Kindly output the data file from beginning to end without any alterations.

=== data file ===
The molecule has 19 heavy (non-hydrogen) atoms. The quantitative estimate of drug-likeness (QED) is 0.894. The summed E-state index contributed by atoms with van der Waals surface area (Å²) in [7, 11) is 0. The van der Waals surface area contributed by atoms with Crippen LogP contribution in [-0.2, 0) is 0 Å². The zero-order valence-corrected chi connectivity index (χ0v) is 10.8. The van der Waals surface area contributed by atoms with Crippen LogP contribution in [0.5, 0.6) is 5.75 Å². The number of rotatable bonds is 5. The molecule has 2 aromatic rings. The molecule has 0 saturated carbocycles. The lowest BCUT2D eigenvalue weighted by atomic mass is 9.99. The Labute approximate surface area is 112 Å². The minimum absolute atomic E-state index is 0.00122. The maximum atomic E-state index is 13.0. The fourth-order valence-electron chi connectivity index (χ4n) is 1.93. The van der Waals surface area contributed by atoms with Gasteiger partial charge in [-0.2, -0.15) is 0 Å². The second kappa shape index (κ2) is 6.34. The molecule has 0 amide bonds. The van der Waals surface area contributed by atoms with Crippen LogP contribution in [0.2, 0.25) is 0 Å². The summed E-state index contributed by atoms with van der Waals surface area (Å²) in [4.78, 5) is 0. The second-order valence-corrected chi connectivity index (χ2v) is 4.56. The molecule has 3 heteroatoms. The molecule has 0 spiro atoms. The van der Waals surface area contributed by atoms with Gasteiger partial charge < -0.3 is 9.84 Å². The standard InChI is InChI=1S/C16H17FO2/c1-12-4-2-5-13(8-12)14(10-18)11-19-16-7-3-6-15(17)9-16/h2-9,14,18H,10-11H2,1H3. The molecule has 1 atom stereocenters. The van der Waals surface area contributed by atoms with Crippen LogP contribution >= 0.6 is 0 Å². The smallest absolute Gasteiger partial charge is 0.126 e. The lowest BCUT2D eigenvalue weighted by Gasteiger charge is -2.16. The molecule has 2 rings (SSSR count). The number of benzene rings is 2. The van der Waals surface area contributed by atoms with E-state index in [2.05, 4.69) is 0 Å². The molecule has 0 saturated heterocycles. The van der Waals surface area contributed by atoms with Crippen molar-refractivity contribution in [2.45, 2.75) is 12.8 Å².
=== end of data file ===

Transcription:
The molecule has 19 heavy (non-hydrogen) atoms. The quantitative estimate of drug-likeness (QED) is 0.894. The summed E-state index contributed by atoms with van der Waals surface area (Å²) in [7, 11) is 0. The van der Waals surface area contributed by atoms with Crippen LogP contribution in [-0.2, 0) is 0 Å². The zero-order valence-corrected chi connectivity index (χ0v) is 10.8. The van der Waals surface area contributed by atoms with Crippen LogP contribution in [0.5, 0.6) is 5.75 Å². The number of rotatable bonds is 5. The molecule has 2 aromatic rings. The molecule has 0 saturated carbocycles. The lowest BCUT2D eigenvalue weighted by atomic mass is 9.99. The Labute approximate surface area is 112 Å². The minimum absolute atomic E-state index is 0.00122. The maximum atomic E-state index is 13.0. The fourth-order valence-electron chi connectivity index (χ4n) is 1.93. The van der Waals surface area contributed by atoms with Gasteiger partial charge in [-0.2, -0.15) is 0 Å². The second kappa shape index (κ2) is 6.34. The molecule has 0 amide bonds. The van der Waals surface area contributed by atoms with Crippen LogP contribution in [0.2, 0.25) is 0 Å². The summed E-state index contributed by atoms with van der Waals surface area (Å²) in [4.78, 5) is 0. The second-order valence-corrected chi connectivity index (χ2v) is 4.56. The molecule has 3 heteroatoms. The molecule has 0 spiro atoms. The van der Waals surface area contributed by atoms with Gasteiger partial charge < -0.3 is 9.84 Å². The standard InChI is InChI=1S/C16H17FO2/c1-12-4-2-5-13(8-12)14(10-18)11-19-16-7-3-6-15(17)9-16/h2-9,14,18H,10-11H2,1H3. The molecule has 1 atom stereocenters. The van der Waals surface area contributed by atoms with Crippen LogP contribution >= 0.6 is 0 Å². The smallest absolute Gasteiger partial charge is 0.126 e. The lowest BCUT2D eigenvalue weighted by Gasteiger charge is -2.16. The molecule has 2 rings (SSSR count). The number of benzene rings is 2. The van der Waals surface area contributed by atoms with E-state index in [2.05, 4.69) is 0 Å². The molecule has 0 saturated heterocycles. The van der Waals surface area contributed by atoms with Crippen molar-refractivity contribution in [2.45, 2.75) is 12.8 Å².